Regulations

New Canadian Drone Regulations – DND Aerodromes

As we previously wrote, operations within 3nm of a DND managed aerodrome will still require SFOCs under the new regulations, and are not part of standard Advanced operations.

For clarification on this issue and its impact on operators that fly frequently in these zones, we reached out to Transport Canada for clarification on how this will be managed:

Our intention is to issue a standing SFOC to cover these types of situations and you should be able to work with DND and NAV Canada to continue to operate as you have been.

This is reassuring to know it can be dealt with under Standing SFOCs.

We have asked further on if an assured UAV is required under such an SFOC and are awaiting further information.

 

TC RPAS SAFE Assurance Draft & Associated Manufacturer Info

Attached are the drafted and associated documents from Transport Canada for the Remotely Piloted Aircraft Systems Safety Assurance process.

These were provided to us by:
J. A. Martin
RPAS Task Force Engineering
Chief Engineer
Transport Canada / Transports Canada (AARV) Tower C, Place de Ville

car part ix – srpas manufacturer regulatory overview

rod – part ix srpas manufacturer regulatory review – jan 24

draft – ac 922-001 – rpas safety assurance

New Canadian Drone Regulations – Site Survey

One item that may seem obvious to some but not others is the requirement to do a site survey prior to any flights under the new regulations.

As per the CARs:

Site Survey
901.27 No pilot shall operate a remotely piloted aircraft system unless, before commencing operations, they determine that the site for take-off, launch, landing or recovery is suitable for the proposed operation by conducting a site survey that takes into account the following factors:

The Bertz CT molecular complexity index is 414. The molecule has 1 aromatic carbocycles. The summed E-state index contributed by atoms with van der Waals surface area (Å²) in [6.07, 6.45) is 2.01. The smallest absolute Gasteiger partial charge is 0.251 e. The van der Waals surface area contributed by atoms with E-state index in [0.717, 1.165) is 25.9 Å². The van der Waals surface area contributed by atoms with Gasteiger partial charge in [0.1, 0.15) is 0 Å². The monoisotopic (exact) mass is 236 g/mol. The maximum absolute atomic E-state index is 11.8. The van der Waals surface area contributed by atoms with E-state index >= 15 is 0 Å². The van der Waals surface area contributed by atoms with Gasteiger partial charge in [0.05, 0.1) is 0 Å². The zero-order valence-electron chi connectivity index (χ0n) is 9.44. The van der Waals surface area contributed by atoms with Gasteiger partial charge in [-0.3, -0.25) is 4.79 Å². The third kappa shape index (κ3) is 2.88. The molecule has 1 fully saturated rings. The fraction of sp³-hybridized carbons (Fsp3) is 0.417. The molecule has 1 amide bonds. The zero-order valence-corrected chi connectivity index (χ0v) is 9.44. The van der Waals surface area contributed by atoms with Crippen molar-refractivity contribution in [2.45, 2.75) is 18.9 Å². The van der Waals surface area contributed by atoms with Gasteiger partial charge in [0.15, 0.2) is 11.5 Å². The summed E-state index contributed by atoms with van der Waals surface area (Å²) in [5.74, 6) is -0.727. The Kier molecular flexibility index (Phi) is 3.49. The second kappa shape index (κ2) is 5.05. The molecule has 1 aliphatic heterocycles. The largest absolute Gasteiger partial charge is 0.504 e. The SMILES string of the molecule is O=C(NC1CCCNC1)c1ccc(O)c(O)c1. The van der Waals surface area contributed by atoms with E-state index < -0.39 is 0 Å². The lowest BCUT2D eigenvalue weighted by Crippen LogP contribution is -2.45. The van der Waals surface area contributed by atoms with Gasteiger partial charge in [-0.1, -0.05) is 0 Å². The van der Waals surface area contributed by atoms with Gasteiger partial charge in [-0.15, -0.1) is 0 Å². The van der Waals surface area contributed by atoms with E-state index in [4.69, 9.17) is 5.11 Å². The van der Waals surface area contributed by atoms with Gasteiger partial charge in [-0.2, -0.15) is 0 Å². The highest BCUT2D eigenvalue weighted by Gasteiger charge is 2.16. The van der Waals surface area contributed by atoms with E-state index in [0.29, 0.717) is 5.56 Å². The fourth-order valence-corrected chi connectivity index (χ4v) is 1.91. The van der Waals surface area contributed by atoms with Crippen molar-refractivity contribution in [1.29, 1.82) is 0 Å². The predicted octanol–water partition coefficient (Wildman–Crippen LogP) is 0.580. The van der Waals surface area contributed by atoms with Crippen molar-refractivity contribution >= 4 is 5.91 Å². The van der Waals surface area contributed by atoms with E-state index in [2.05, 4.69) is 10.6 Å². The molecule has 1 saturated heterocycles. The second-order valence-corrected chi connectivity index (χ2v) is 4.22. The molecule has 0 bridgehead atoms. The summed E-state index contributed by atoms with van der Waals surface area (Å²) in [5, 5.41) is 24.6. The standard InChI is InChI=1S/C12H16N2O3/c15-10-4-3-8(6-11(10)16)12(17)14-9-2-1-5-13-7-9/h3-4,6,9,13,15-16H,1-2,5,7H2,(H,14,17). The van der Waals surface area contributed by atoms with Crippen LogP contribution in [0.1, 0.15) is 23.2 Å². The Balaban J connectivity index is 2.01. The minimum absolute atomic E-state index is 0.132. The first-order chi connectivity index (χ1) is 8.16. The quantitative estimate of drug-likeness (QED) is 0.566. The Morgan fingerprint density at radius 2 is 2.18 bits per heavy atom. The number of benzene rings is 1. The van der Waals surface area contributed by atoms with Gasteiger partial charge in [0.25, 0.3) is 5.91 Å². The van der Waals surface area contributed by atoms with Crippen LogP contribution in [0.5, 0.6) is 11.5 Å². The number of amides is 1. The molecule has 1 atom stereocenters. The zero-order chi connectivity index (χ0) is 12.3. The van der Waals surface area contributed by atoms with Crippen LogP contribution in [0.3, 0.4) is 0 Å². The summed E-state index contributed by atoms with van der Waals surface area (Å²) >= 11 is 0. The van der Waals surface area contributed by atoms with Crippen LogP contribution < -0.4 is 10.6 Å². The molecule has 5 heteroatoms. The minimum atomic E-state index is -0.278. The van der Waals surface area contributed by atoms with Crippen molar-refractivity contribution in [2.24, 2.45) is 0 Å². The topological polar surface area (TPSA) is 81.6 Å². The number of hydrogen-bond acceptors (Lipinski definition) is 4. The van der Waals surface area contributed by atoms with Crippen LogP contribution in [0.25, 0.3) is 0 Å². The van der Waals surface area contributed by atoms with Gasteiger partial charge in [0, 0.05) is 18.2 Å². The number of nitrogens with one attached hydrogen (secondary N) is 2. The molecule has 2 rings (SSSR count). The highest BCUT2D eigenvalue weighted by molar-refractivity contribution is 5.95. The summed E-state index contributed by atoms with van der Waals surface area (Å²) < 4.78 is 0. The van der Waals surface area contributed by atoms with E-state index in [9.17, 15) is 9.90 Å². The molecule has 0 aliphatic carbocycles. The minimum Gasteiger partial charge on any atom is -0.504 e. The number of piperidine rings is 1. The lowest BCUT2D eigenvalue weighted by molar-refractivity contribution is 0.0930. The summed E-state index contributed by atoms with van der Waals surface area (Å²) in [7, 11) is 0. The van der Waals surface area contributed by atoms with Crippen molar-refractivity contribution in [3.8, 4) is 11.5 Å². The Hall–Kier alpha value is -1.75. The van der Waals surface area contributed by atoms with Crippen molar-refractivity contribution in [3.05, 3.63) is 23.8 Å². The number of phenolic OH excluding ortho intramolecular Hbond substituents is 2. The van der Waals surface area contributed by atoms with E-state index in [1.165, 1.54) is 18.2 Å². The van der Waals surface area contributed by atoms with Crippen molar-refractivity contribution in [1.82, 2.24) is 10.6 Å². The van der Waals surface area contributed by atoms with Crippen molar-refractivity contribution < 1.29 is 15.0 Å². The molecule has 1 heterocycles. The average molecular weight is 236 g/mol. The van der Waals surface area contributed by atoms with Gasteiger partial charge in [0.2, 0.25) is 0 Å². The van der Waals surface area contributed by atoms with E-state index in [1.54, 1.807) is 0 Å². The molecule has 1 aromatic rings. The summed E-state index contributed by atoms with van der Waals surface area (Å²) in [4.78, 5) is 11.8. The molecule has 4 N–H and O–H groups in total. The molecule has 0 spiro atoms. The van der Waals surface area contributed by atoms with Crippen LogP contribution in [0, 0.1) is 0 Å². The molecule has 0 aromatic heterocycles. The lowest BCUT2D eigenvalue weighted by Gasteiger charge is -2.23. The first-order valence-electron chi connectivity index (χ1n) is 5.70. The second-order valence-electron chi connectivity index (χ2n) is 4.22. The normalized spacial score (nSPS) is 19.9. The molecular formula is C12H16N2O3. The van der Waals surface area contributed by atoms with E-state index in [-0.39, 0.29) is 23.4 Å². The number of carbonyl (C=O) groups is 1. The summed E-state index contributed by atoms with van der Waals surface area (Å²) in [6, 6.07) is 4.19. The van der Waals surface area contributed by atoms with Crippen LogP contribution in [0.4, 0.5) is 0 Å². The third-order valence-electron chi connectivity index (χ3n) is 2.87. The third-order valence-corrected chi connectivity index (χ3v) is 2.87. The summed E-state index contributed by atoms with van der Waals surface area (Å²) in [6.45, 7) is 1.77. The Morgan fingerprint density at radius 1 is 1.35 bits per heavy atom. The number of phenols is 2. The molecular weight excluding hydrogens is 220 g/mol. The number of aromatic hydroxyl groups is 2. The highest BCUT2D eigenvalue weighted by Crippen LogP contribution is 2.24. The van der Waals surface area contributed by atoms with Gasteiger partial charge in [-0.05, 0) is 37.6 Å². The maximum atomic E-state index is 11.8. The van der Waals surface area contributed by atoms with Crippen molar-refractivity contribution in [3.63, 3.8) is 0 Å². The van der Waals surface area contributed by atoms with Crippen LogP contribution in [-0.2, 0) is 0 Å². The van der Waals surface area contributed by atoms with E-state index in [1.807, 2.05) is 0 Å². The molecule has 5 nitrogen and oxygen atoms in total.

(a) the boundaries of the area of operation;
(b) the type of airspace and the applicable regulatory requirements;
(c) the altitudes and routes to be used on the approach to and departure from the area of operation;
(d) the proximity of manned aircraft operations;
(e) the proximity of aerodromes, airports and heliports;
(f) the location and height of obstacles, including wires, masts, buildings, cell phone towers and wind turbines;
(g) the predominant weather and environmental conditions for the area of operation; and
(h) the horizontal distances from persons not involved in the operation.

This process has been mandatory for sometime for commercial SFOC holders, but for new users or previous recreational flyers it is something to keep in mind.

The process is really about knowing your surroundings in order to know where it is safe to fly and elements to avoid.  A simple step beyond merely jumping out and flying.